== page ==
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South of the Border, West of the Sun: A Novelby Haruki Murakami
Synopses & Reviews
Following the massive complexity of The Wind-Up Bird Chronicle--Haruki Murakami's best-selling, award-winning novel--comes this deceptively simple love story, a contemporary rendering of theromance in which a boy finds and then loses a girl, only to meet her again years later.
Hajime--Beginning in Japanese--was an atypical only child growing up in a conventionalmiddle-class suburb. Shimamoto, herself an only child, was cool and self-possessed, precocious in the extreme. After school these childhood sweethearts would listen to records, hold hands, and talk about their future.Then, despite themselves, in the way peculiar to adolescents, they grew apart, seemingly for good.
Now, facing middle age, finally content after years of aimlessness, Hajime is a successful nightclubowner, a husband and father, when he suddenly is reunited with Shimamoto, propelled into the mysteries of her life, and confronted by dark secrets she is loath to reveal. And so, reckless with enchantment and lust, Hajimeprepares to risk everything in order to consummate his first love, and to experience a life he's dreamed of but never had a chance to realize.
Bittersweet, passionate, and ultimately redemptive, South of the Border, West of the Sun is an intricate examination of desire, illuminating the persistent power of childhood and memory in matters of the heart.
Fromthe Hardcover edition.
Years after their separation, two Japanese childhood sweethearts are reunited, and happily married Hajime finds himself prepared to risk everything for the chance to be with his now mysterious first love Shinamoto. Reprint. 20,000 first printing.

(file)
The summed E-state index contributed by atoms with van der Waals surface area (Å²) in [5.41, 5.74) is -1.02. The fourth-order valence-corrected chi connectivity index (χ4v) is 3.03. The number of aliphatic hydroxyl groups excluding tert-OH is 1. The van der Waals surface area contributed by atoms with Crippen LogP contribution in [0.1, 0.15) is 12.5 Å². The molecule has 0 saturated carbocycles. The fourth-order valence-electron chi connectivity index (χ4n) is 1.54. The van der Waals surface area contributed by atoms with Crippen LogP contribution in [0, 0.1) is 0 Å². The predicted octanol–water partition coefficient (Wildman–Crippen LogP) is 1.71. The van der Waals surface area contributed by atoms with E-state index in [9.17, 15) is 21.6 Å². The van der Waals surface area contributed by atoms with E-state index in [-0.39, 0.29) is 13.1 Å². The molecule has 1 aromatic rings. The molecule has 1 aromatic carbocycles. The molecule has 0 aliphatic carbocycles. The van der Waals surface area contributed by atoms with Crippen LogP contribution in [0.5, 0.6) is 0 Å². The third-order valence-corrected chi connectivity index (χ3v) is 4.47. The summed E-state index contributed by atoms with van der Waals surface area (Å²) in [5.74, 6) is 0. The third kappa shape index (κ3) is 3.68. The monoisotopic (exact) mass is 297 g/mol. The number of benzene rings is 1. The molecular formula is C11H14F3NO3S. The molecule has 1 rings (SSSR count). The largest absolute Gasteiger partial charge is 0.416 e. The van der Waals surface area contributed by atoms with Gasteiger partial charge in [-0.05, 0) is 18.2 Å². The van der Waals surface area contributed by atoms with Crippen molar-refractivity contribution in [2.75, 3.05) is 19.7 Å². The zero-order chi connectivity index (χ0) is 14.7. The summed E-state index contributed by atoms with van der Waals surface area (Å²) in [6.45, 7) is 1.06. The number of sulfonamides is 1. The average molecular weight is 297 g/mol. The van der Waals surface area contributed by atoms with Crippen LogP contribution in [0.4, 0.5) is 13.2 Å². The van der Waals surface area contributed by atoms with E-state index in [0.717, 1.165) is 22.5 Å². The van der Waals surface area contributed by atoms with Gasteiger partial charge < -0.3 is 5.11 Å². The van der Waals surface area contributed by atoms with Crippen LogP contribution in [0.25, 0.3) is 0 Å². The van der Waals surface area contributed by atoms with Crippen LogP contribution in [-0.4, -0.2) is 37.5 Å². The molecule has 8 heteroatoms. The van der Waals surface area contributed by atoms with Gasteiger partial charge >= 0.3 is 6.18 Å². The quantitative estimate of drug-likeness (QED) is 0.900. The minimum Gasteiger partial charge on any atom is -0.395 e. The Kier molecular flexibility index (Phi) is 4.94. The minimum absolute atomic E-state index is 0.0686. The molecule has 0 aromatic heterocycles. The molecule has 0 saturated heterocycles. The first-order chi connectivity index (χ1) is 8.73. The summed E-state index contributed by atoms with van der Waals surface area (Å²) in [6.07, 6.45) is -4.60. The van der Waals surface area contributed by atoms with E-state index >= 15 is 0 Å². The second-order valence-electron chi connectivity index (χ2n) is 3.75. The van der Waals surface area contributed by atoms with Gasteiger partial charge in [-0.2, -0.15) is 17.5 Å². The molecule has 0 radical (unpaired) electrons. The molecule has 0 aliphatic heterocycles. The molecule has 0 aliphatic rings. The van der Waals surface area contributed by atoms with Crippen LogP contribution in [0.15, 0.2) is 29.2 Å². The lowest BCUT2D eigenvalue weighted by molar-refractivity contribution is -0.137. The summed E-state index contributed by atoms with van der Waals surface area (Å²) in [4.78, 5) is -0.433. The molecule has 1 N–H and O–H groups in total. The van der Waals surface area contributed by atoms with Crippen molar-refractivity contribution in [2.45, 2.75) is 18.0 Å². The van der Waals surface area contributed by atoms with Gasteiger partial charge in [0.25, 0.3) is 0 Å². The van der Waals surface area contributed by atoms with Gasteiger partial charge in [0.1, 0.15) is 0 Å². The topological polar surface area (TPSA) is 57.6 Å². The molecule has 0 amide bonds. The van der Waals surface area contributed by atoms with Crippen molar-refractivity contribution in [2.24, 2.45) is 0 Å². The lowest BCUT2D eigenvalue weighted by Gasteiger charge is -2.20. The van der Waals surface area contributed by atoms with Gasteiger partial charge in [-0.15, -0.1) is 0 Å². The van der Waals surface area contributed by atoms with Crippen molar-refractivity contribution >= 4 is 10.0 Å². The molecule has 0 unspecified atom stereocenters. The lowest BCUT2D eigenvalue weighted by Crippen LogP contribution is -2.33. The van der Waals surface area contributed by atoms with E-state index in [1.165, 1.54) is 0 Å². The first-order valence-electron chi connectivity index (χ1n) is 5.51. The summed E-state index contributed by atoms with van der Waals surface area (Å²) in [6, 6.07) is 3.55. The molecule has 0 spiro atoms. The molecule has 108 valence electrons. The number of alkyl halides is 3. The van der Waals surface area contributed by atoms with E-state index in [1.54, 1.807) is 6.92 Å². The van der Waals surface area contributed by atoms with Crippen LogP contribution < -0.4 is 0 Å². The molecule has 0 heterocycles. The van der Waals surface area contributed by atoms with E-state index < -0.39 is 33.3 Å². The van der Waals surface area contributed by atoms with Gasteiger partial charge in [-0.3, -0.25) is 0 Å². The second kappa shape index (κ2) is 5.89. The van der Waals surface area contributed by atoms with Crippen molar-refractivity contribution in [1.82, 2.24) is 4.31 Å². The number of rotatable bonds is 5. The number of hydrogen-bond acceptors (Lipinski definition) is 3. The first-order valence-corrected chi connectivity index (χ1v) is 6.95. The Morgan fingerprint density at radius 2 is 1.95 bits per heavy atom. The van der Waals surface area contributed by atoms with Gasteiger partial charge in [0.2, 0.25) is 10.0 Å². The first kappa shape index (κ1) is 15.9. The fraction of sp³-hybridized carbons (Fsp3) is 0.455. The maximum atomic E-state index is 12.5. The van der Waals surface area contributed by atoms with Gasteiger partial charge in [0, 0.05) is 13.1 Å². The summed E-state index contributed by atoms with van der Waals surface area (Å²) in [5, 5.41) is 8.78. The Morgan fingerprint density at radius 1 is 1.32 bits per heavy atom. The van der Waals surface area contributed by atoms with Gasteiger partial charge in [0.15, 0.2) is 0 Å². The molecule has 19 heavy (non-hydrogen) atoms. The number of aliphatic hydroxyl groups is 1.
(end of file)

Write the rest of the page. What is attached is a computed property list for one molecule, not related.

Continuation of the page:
In South of the Border, West of the Sun, the simple arc of a man's life--with its attendant rhythms of success and disappointment--becomes the exquisite literary terrain of Haruki Murakami's most haunting work.
Born in 1951 in an affluent Tokyo suburb, Hajime--beginning in Japanese--has arrived at middle age wanting for almost nothing. The postwar years have brought him a fine marriage, two daughters, and an enviable career as the proprietor of two jazz clubs. Yet a nagging sense of inauthenticity about his success threatens Hajime's happiness. And a boyhood memory of a wise, lonely girl named Shimamoto clouds his heart.
When Shimamoto shows up one rainy night, now a breathtaking beauty with a secret from which she is unable to escape, the fault lines of doubt in Hajime's quotidian existence begin to give way. And the details of stolen moments past and present--a Nat King Cole melody, a face pressed against a window, a handful of ashes drifting downriver to the sea--threaten to undo him completely. Rich, mysterious, quietly dazzling, South of the Border, West of the Sun is Haruki Murakami's wisest and most compelling fiction.
About the Author
\Haruki Murakami lives in Oiso, Japan, just outside of Tokyo.
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